What’s the difference between an unstructured interview and a structured interview? Unstructured interviews are more informal, and the interviewer often bases later questions on the candidate’s previous answers. The interviewer may go in with a list of questions but not ask them all. The interview tends to be more conversational in nature and can cover a variety of topics. Candidates may feel a lot more at ease in this situation, which may help build trust between the two participants. However, bias can also come into play. And if there is more than one interviewer in the process, there may be differences in the way they conduct the interview, which could lead to bias having an effect on the outcome.
Unstructured interviews aren’t necessarily bad, but they don’t provide reliable data. Most people pride themselves on being excellent judges of character, but we all know bad hires happen!
When interviews lack structure and rating guidelines, interviewer decisions can be based on bias, including subconscious factors like applicant attractiveness, perceived similarities, perceived differences, halo effects, first impression biases and more. Sticking to an approved script and a predetermined rating scale can help eliminate bias and improve the selection process by adding consistency and structure.
Structured interviews are formal. They make the interview process job-related and systematic. Research shows that structured interviews are twice as effective as unstructured when:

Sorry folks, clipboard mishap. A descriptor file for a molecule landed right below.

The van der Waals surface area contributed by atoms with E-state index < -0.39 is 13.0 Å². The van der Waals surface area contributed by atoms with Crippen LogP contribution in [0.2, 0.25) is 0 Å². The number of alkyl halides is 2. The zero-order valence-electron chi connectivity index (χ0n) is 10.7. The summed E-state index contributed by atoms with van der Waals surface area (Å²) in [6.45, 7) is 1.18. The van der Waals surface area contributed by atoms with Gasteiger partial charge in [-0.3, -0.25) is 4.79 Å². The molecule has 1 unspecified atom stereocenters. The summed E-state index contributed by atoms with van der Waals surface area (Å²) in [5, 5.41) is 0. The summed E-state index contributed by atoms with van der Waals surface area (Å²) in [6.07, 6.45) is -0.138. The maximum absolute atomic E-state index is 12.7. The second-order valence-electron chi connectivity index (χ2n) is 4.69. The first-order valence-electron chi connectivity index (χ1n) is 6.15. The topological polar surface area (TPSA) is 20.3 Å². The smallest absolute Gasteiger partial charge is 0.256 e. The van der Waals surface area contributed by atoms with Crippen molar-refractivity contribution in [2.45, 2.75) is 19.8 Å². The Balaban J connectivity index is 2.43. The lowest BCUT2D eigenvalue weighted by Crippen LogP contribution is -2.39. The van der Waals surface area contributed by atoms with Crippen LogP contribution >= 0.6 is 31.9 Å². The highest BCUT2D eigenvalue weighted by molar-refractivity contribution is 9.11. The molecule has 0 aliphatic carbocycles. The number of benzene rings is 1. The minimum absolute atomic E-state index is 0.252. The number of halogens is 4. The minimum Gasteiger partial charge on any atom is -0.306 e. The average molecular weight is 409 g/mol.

1. They include questions based on job analysis.
2. Each candidate is asked the same questions.
3. They provide checks and balances by involving more than one person.
4. Candidates are rated via detailed scales to create subjective data.
Interviewers should be trained to perform structured interviews. This training should include how to identify and avoid their biases and how to determine through questioning and listening whether a candidate has the knowledge, skills and abilities needed to perform the target job well.
Interviewers should use a scoring guide made up of job-relevant criteria. For example: For example, each interviewer rates each candidate using a 1-5 scale for items such as: first impression, eye contact, quick thinking and interpersonal communication skills. These scales should include detailed descriptions of what low and high scores look like to make scoring easy and consistent.
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